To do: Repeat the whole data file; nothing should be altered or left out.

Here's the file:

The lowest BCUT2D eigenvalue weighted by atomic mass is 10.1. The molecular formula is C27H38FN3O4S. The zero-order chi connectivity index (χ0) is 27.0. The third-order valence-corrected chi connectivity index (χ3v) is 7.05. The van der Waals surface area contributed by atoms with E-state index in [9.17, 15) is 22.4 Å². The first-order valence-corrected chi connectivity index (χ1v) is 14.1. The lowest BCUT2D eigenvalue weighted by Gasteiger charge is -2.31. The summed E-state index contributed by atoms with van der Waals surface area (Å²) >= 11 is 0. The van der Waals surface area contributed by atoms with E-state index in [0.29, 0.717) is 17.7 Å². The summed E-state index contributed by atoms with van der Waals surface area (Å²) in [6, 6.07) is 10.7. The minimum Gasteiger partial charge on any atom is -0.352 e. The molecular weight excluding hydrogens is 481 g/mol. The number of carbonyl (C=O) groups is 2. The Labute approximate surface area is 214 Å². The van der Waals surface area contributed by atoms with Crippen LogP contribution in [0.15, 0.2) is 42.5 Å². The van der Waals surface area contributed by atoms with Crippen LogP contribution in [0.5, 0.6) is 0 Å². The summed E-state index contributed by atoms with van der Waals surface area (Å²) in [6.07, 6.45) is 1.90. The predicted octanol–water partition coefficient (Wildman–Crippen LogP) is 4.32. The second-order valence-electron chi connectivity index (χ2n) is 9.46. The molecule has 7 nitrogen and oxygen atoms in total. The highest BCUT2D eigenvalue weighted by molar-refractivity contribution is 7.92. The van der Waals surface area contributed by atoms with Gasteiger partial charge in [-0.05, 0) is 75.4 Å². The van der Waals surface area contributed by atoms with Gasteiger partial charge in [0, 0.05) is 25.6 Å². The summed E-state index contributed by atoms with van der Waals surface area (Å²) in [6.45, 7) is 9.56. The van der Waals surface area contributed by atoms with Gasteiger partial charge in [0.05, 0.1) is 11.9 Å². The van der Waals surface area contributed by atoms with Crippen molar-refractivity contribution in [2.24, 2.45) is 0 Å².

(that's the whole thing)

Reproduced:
The lowest BCUT2D eigenvalue weighted by atomic mass is 10.1. The molecular formula is C27H38FN3O4S. The zero-order chi connectivity index (χ0) is 27.0. The third-order valence-corrected chi connectivity index (χ3v) is 7.05. The van der Waals surface area contributed by atoms with E-state index in [9.17, 15) is 22.4 Å². The first-order valence-corrected chi connectivity index (χ1v) is 14.1. The lowest BCUT2D eigenvalue weighted by Gasteiger charge is -2.31. The summed E-state index contributed by atoms with van der Waals surface area (Å²) >= 11 is 0. The van der Waals surface area contributed by atoms with E-state index in [0.29, 0.717) is 17.7 Å². The summed E-state index contributed by atoms with van der Waals surface area (Å²) in [6, 6.07) is 10.7. The minimum Gasteiger partial charge on any atom is -0.352 e. The molecular weight excluding hydrogens is 481 g/mol. The number of carbonyl (C=O) groups is 2. The Labute approximate surface area is 214 Å². The van der Waals surface area contributed by atoms with Crippen LogP contribution in [0.15, 0.2) is 42.5 Å². The van der Waals surface area contributed by atoms with Crippen LogP contribution in [0.5, 0.6) is 0 Å². The summed E-state index contributed by atoms with van der Waals surface area (Å²) in [6.07, 6.45) is 1.90. The predicted octanol–water partition coefficient (Wildman–Crippen LogP) is 4.32. The second-order valence-electron chi connectivity index (χ2n) is 9.46. The molecule has 7 nitrogen and oxygen atoms in total. The highest BCUT2D eigenvalue weighted by molar-refractivity contribution is 7.92. The van der Waals surface area contributed by atoms with Gasteiger partial charge in [-0.05, 0) is 75.4 Å². The van der Waals surface area contributed by atoms with Gasteiger partial charge in [0, 0.05) is 25.6 Å². The summed E-state index contributed by atoms with van der Waals surface area (Å²) in [6.45, 7) is 9.56. The van der Waals surface area contributed by atoms with Gasteiger partial charge in [0.05, 0.1) is 11.9 Å². The van der Waals surface area contributed by atoms with Crippen molar-refractivity contribution in [2.24, 2.45) is 0 Å².